My blog on this site was originally the story of a Londoner coming to terms with life in the country having moved from the town, which then morphed into my acceptance and indeed pleasure in living in the country.
Today’s choice of word gives me the opportunity to discuss country matters, something which I haven’t done for some time, however with the choice of word being incubate I was immediately thinking of the life cycle of the fauna in my neck of the woods. I have come to love the countryside but have to admit I know nothing of the workings of it.
For example just up the road from where we live is a chicken farm but I could no more tell you the incubation period for a chicken than fly, nor for that matter could I solve the perennial conundrum of whether the chicken or the egg came first. I have a feeling even country folk don’t know the answer to that one.
I know so little of the reproductive process of the animals, the reason being, when I was at school the reproductive cycle and all the associated gubbins of a rabbit was what sufficed for what is now called sex education. It was taught in such a way as to make the subject seem slightly grubby, which may explain why I have little recollection of the matter, there is also the possibility that during this lesson I was day dreaming, as I did on a regular basis during my school days.
Anything I may have gleaned about the incubation of farm animals would have been learned from watching episodes of the popular television programme, “All creatures great and small,” based on the memoirs and written by James Herriot, a country vet in Yorkshire in the 1930’s and his partners in the veterinarian practice, Tristran and Seigfried Farnon. Unfortunately there seem to have been far too many episodes where James Herriot had his arm up a cows rear end which tended to distract from any meaningful dialogue which may have explained the process of reproduction.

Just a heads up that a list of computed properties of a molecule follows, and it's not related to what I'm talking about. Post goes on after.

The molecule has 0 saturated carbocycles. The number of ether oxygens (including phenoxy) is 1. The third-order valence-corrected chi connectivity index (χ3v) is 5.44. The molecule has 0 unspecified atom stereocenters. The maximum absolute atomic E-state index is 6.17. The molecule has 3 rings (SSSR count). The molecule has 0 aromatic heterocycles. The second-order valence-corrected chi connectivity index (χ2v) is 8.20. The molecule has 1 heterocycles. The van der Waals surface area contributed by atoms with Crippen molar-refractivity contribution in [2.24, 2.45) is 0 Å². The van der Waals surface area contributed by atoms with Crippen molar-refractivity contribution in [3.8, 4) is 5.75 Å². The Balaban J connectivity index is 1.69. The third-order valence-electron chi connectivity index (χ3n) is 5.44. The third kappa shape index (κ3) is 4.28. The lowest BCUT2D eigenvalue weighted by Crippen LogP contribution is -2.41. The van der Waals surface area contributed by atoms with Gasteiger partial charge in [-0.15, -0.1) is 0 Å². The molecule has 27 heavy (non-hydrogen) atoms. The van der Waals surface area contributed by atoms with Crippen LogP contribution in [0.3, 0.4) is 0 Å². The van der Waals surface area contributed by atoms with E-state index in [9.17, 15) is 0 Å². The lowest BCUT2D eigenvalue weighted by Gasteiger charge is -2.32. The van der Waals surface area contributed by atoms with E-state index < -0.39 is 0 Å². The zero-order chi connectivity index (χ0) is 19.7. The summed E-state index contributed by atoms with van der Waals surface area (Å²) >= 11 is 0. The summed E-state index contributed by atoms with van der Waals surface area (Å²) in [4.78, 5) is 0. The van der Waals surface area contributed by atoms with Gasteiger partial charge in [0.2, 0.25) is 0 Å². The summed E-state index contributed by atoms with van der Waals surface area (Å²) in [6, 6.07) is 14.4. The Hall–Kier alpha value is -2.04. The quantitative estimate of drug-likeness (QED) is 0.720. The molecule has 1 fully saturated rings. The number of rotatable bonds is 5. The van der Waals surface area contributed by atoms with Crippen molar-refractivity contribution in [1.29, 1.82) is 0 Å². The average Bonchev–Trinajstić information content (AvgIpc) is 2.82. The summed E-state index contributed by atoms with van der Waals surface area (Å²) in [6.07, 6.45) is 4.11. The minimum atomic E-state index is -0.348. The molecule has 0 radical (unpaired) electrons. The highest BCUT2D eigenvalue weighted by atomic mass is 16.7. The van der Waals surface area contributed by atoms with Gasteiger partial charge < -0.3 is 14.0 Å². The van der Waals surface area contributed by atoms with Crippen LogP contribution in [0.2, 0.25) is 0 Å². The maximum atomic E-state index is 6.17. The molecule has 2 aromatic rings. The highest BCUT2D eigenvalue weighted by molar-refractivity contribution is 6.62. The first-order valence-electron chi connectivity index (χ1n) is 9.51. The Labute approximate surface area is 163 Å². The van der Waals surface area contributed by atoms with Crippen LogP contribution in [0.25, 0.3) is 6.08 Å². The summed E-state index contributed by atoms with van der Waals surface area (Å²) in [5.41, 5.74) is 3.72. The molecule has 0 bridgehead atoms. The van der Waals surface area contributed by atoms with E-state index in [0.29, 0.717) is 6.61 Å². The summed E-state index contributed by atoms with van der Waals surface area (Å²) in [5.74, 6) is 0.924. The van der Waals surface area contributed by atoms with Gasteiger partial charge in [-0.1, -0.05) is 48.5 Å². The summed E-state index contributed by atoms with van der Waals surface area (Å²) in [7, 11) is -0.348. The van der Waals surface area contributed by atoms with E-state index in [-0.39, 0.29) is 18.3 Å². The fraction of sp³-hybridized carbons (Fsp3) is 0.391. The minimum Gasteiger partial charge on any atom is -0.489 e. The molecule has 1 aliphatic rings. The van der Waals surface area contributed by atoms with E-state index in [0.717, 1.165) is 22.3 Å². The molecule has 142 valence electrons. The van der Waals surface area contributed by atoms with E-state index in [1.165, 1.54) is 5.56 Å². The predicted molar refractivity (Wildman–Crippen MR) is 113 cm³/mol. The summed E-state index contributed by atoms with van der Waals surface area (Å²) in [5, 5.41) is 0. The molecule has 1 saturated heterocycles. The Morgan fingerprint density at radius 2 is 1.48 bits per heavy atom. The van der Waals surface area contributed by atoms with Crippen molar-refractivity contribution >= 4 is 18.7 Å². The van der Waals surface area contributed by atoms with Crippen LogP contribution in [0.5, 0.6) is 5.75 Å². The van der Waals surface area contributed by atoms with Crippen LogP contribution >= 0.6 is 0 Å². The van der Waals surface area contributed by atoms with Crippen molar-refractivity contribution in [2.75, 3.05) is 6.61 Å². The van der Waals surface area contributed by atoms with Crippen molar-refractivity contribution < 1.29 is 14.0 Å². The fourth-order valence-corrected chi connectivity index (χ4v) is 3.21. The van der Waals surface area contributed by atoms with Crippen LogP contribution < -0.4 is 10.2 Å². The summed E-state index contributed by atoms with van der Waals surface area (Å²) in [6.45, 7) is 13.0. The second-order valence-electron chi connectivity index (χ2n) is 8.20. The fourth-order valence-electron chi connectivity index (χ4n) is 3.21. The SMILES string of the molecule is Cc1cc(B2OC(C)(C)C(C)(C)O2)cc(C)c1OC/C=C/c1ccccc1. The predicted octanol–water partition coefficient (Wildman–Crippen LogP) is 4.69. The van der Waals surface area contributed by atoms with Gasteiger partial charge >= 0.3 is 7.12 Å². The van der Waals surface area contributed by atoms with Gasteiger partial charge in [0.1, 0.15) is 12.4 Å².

As you may be able to tell I try to steer clear of any involvement with animal poo if at all possible hence I am rarely called upon to have any dealing with our daughter’s horses, although sometimes if she is really stuck she will ask us to go and feed them for her. Now she has horses of both sexes and sometimes the large male can get himself aroused and attempt to mount the female, such that any woman of a nervous disposition would have to avert her eyes. Even as a fairly stoic male I have to admit, it gives new meaning to the phrase, “careful with that thing, you’ll have someone’s eye out.”
Well I think that’s more than enough to prove to you dear reader how little I know of the insemination or incubation of farm animals and if it involves any contact with poo, I’m more than happy for it remain that way.